- Joined: Nov 26, 2014
- Last Login: May 16, 2022, 2:12pm EDT
- Comments: 2,691
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Comment 1 reply, 7 recs
The internet was invented by the US government using our tax dollars well okay our parents’ and grandparent’s tax dollars but still. You’d think Americans could get some benefit from our tax dollar investment and not just be reamed by corporations.
I’m less concerned with the corporate content of the internet – you can avoid that if you want – than our lack of affordable internet access due to corporations having bribed our corrupt politicians. That’s where government intervention could be useful – return actual competition to the ISP business.
Comment 4 recs
But once you get thru BCS and Russian Doll, then what? The amount of appealing Netflix shows is definitely dwindling over time while their competitors are churning out a lot of appealing stuff.
Comment 1 rec
AppleTV+ isn’t intended to directly make money off subscriptions. It’s brand building/customer loyalty to support their real business of selling gizmos. They’re making shows and movies that appeal to people who buy Apple products, and since that’s a global audience, AppleTV+ will be global, but won’t ever be as broad-based as competitors because their customer base isn’t representative of the global population.
Amazon is the same: they use streaming to increase eyeballs on their real business of selling you stuff. They could start making shows that directly sell you stuff. A gardening show where, if you see a plant or trowel you like, you hit pause and the interface comes up to let you buy it from Amazon. I keep wondering why they haven’t started doing this yet.
I’ll check out HBO Max someday (maybe cancelling Netflix first to "make room") but I keep hearing bad things about HBO Max being buggy & crashing. I’ve waited this long for everyone else to be beta testers, maybe I’ll wait a bit longer.
Comment 1 reply, 1 rec
The fact that Netflix can’t make "fewer choices of better quality shows" is their problem. Their competitors have structural advantages over them.
They can’t mimic Apple, which has the advantage of not needing to make money off streaming. Not sure what they’re doing but it seems to be using streaming for brand building/customer loyalty for their real business of selling gizmos. So Apple can focus on just premium shows and movies, aimed at a particular audience that overlaps with the Apple customer base, chasing Emmys and Oscars. They can ignore all the lowbrow genres like reality TV and true crime.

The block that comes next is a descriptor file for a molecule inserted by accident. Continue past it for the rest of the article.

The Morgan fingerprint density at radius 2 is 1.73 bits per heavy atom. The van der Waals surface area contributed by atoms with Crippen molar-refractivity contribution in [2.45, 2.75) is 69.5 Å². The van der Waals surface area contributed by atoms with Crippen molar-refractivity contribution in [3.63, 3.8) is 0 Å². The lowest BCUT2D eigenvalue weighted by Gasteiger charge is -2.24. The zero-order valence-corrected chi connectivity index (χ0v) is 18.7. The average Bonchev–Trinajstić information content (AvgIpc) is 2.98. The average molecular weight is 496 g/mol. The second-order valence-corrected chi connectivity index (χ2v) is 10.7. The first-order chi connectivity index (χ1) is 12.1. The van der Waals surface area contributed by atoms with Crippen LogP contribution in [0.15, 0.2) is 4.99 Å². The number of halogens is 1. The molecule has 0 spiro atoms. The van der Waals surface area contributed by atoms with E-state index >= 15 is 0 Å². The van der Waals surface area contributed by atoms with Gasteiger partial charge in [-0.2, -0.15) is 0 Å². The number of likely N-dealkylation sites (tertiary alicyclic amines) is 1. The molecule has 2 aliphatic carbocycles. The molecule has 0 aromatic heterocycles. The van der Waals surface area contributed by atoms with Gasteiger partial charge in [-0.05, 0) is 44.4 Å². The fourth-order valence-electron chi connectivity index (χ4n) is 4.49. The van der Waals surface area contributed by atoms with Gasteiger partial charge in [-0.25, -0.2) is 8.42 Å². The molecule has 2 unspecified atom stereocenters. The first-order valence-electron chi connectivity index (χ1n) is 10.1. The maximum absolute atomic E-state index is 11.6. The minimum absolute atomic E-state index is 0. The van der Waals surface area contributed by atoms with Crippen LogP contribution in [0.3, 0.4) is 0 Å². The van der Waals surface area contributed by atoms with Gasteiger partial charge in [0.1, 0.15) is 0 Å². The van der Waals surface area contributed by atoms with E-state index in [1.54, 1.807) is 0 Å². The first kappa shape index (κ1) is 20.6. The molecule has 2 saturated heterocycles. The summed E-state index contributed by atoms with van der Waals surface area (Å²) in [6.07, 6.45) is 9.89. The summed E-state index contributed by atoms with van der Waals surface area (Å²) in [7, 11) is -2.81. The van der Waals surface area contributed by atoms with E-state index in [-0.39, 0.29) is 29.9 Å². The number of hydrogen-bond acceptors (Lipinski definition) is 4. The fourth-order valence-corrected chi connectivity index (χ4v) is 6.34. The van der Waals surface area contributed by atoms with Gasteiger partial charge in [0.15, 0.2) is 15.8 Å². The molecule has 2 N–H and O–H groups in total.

HBO Max (and Disney+, Amazon and Paramount+) have huge franchise brands that let them garner a lot of attention without having to overspend on a vast range of content. Amazon also has the Apple advantage of not needing to make money directly from streaming. They use streaming to get eyeballs on their real business of selling stuff.
One new Marvel, Star Wars, Star Trek, DC, etc series generates a lot of attention and interest, while Netflix funds much more content just to randomly find a Squid Game. They can’t predict where their next Squid Game is coming from, which also scares off investors, who want reliability, and their stock crashes, which gives them less money for content production.
Comment 1 reply
Looking at that list, I checked out a few of them – Bridgerton, The Witcher, Inventing Anna, 13 Reasons Why, and You. None of them appealed to me. The others are on my list to check out someday (Stranger Things is the only one I’ve watched more than a few minutes of) but AppleTV+ and HBO Max also have some appealing content and I’ll probably check those out first.
Maybe Netflix has broad appeal to somebody but looking at their stuff, I see one reject after another and it’s getting so that it’s not even worth giving something five minutes of my time, the odds of it being good are so low.
And Netflix really needs to stop recommending something to me with "98%" confidence that I watch for five minutes and bail on. Utterly destroys their credibility. If I can’t use their recommendations to find stuff, I’ll never find anything at all and then I’m gone.
Comment 1 rec
The quality is better because they have the luxury of focusing on less content production, because they have huge franchise brands. Disney doesn’t need to churn out dozens of shows just to find one random hit. Every Marvel or Star Wars series or movie is guaranteed a sizeable audience, simply because it’s Marvel or Star Wars.